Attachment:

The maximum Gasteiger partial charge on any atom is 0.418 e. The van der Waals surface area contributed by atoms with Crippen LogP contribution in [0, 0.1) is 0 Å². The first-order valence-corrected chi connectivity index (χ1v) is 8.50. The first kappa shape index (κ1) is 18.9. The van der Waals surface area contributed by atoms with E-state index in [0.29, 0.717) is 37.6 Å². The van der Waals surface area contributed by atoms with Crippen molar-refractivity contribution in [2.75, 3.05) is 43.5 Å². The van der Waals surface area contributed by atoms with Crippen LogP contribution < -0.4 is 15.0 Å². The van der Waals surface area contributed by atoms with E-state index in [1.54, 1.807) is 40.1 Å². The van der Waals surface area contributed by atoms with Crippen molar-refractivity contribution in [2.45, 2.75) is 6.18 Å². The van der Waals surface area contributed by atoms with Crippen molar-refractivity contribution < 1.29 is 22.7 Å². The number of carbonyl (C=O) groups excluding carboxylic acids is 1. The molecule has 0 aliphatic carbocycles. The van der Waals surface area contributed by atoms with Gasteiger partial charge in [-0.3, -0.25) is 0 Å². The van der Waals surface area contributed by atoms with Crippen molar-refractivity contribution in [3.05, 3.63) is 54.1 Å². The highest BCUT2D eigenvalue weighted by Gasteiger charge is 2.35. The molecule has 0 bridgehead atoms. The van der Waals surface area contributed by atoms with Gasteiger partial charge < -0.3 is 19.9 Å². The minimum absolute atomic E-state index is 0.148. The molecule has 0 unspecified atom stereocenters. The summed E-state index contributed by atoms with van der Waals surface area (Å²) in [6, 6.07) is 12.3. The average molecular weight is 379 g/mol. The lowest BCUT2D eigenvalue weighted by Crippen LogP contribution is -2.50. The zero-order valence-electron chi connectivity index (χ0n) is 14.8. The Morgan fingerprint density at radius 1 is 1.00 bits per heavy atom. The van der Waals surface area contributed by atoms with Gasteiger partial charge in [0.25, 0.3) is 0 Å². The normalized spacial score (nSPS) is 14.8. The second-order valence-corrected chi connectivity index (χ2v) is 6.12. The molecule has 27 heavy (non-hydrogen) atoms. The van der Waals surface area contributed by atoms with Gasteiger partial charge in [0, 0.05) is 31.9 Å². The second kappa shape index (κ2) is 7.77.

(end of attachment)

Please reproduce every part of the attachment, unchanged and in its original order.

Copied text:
The maximum Gasteiger partial charge on any atom is 0.418 e. The van der Waals surface area contributed by atoms with Crippen LogP contribution in [0, 0.1) is 0 Å². The first-order valence-corrected chi connectivity index (χ1v) is 8.50. The first kappa shape index (κ1) is 18.9. The van der Waals surface area contributed by atoms with E-state index in [0.29, 0.717) is 37.6 Å². The van der Waals surface area contributed by atoms with Crippen molar-refractivity contribution in [2.75, 3.05) is 43.5 Å². The van der Waals surface area contributed by atoms with Crippen LogP contribution < -0.4 is 15.0 Å². The van der Waals surface area contributed by atoms with E-state index in [1.54, 1.807) is 40.1 Å². The van der Waals surface area contributed by atoms with Crippen molar-refractivity contribution in [2.45, 2.75) is 6.18 Å². The van der Waals surface area contributed by atoms with Crippen molar-refractivity contribution < 1.29 is 22.7 Å². The number of carbonyl (C=O) groups excluding carboxylic acids is 1. The molecule has 0 aliphatic carbocycles. The van der Waals surface area contributed by atoms with Gasteiger partial charge in [-0.3, -0.25) is 0 Å². The van der Waals surface area contributed by atoms with Crippen molar-refractivity contribution in [3.05, 3.63) is 54.1 Å². The highest BCUT2D eigenvalue weighted by Gasteiger charge is 2.35. The molecule has 0 bridgehead atoms. The van der Waals surface area contributed by atoms with Gasteiger partial charge < -0.3 is 19.9 Å². The minimum absolute atomic E-state index is 0.148. The molecule has 0 unspecified atom stereocenters. The summed E-state index contributed by atoms with van der Waals surface area (Å²) in [6, 6.07) is 12.3. The average molecular weight is 379 g/mol. The lowest BCUT2D eigenvalue weighted by Crippen LogP contribution is -2.50. The zero-order valence-electron chi connectivity index (χ0n) is 14.8. The Morgan fingerprint density at radius 1 is 1.00 bits per heavy atom. The van der Waals surface area contributed by atoms with Gasteiger partial charge in [0.25, 0.3) is 0 Å². The normalized spacial score (nSPS) is 14.8. The second-order valence-corrected chi connectivity index (χ2v) is 6.12. The molecule has 27 heavy (non-hydrogen) atoms. The van der Waals surface area contributed by atoms with Gasteiger partial charge in [0, 0.05) is 31.9 Å². The second kappa shape index (κ2) is 7.77.